Percussion Maintenance & Repair
The aim of this page is to help you keep your percussion in tip-top working condition and to prolong its working life.
Drums with 'Traditional' Type (e.g., rope) Tensioning
that the threads on tension rods or other
nuts and bolts of any drums are lubricated. Use a proprietary
brand such as LP Lug Lube™ as this is designed to cope with
high pressure and repeated use. Petroleum jelly, such as
Vaseline™ is another readily available option.
Make sure that all tension bolts, nuts and washers are present and work properly. Be careful to check for cross-threading which will make adjustment a nightmare, and will only get worse with time, especially where higher tensions are required such as with congas or timbales.
Ensure that all items of hardware attached to the shell e.g., nut boxes, are secure.
Check the drum heads for signs of damage e.g., warped or bent rims, and splits in the head. Once the drum heads have been removed check the bearing edges for cracks in the shell or bearing edge deformities.
Gently rub a bit of candle wax around the bearing edges to help smooth movement of the skin over the edge. Always ensure that all lumps of wax are removed before fitting the head.
Where natural skin heads are used, always check for holes, scratches or problems with 'scar' marks. Nearly ALL skins will have some scarring, but they should be checked for strength.
Some players like to apply a 'head oil' to their congas to prolong life. However, care must be taken if you choose to use these as the head may 'soften' slightly and sound slightly dull for a while. A 'head treatment' may be applied to the area of the skin which passes over the rim of the drum. This area undergoes most stress and strain and is prone to earlier cracking if not looked after properly.
ALWAYS de-tune natural skin heads after use, otherwise they will stretch and need replacing sooner than necessary. They are NOT cheap!
Drums with 'Traditional' Type (e.g., rope) Tensioning
These are more difficult to check for deficiencies
in the bearing edge, unless you are familiar with and have the
necessary tools to perform the tensioning techniques (e.g., 'mali
weave' for traditional djembes). Learning this is useful for
increasing the life of the skin, since you can de-tune the drum
slightly after use. Check the ropes or thongs for 'chaffing',
splitting and other damage, including loose knots.
With bodhráns, in addition to the above it is always a good idea to rub clear dubbin (waterproofing agent for shoes) into the playing surface of the skin. DO NOT coat the inside surface as this will make tensioning of 'non-tuneable' models almost impossible.
Check the exterior finish for deep scratches, evidence of cracks or other damage. Apply a coat of polish to the shells and fittings to maintain a good finish.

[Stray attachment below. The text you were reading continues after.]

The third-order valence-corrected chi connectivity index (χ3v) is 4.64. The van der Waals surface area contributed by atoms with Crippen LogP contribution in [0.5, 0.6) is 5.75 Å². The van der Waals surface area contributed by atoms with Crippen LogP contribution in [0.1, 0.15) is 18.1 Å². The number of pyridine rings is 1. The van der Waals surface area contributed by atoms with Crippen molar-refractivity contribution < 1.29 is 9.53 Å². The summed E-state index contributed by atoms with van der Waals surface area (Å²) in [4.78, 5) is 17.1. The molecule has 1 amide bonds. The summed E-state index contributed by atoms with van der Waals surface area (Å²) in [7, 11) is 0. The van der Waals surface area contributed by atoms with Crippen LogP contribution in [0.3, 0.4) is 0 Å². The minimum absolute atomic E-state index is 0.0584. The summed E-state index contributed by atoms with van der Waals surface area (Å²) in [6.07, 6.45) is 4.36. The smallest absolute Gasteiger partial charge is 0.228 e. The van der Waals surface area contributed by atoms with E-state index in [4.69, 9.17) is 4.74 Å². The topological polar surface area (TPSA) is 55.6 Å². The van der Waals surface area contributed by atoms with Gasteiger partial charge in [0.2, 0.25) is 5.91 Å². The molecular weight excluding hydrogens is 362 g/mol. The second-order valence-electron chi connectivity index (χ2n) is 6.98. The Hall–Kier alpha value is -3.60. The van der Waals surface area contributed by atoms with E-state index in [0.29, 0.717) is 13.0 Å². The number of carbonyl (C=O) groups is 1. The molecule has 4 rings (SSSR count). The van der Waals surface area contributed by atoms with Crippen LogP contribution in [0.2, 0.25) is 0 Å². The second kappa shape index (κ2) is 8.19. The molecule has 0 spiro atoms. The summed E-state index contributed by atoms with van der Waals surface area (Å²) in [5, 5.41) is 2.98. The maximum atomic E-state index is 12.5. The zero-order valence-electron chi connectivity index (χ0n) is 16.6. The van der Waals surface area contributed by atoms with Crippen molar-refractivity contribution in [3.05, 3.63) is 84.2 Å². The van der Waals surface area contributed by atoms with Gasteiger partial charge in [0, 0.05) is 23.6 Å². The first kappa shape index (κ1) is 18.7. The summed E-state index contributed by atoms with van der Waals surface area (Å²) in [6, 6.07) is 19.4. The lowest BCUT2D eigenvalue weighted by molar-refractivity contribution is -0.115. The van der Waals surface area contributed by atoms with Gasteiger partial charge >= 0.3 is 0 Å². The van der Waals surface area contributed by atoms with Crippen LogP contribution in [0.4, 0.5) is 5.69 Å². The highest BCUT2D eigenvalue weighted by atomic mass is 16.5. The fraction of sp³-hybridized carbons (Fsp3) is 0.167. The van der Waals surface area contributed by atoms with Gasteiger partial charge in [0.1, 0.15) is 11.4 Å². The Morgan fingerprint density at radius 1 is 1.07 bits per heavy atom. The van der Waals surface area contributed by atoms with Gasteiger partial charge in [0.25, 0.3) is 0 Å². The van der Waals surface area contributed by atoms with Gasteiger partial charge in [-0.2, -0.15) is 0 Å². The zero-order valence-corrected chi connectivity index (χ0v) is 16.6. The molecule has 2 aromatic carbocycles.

'Toys' come in
a variety of sizes, and materials
(including metals, woods or plastics). They can also be made
from straw, seed pods, gourds and string.
Check all of these for chips, cracks or faults especially on wooden items such as wood blocks, hand drum frames or vibra-slaps™. A good quality wood glue will take care of these.
For metal objects a light rubbing with a cloth moistened with WD-40™ or equivalent light grade lubricant. For cowbells, it is especially important to rub the INSIDE of the bell where there is often less protective coating and this can easily go rusty without being noticed (unless you frequently look up the inside of your bells!!).
Chrome articles will benefit from being polished. Check frequently for corrosion or flaking. Check tambourine jingles (particularly those which are made of thinner or softer materials) for 'key-holing', where the side that presses against the metal pin holding the jingles in place, wears (see below).
Diagram of Key-Holing in Tambourine Jingle
(click image to enlarge)
There is little you can do to stop this, but it
helps to be aware so that you know approximately when you need to
remove/replace the offending jingles, or eventually replace the
Check shakers and other hollow items for wear, cracking or splitting. The CAREFUL use of glue or tape can help to control these and keep the instrument in working order. BE AWARE that if you use such methods of repair you may produce INCREASED muffling in the repaired item.
For natural wood objects (and drum shells) which have NOT previously been varnished, apply a wood preservative such as linseed oil. AVOID getting it on the drum skins.
ALWAYS try to store your percussion in dry conditions, preferably in cases at room temperature. AVOID storing in very hot, cold or damp environments.
ALWAYS take time to case your percussion for transport to and from venues. If you pack more than one item in a case, ensure protection against damage through rubbing or striking other pieces of percussion during transit. More damage can occur during transit than during a gig.
The potential list is endless. We hope you have been given a 'taster' and supplied with a basic strategy to keep your instruments working and in good condition. If you have any specific questions, please Contact Us.
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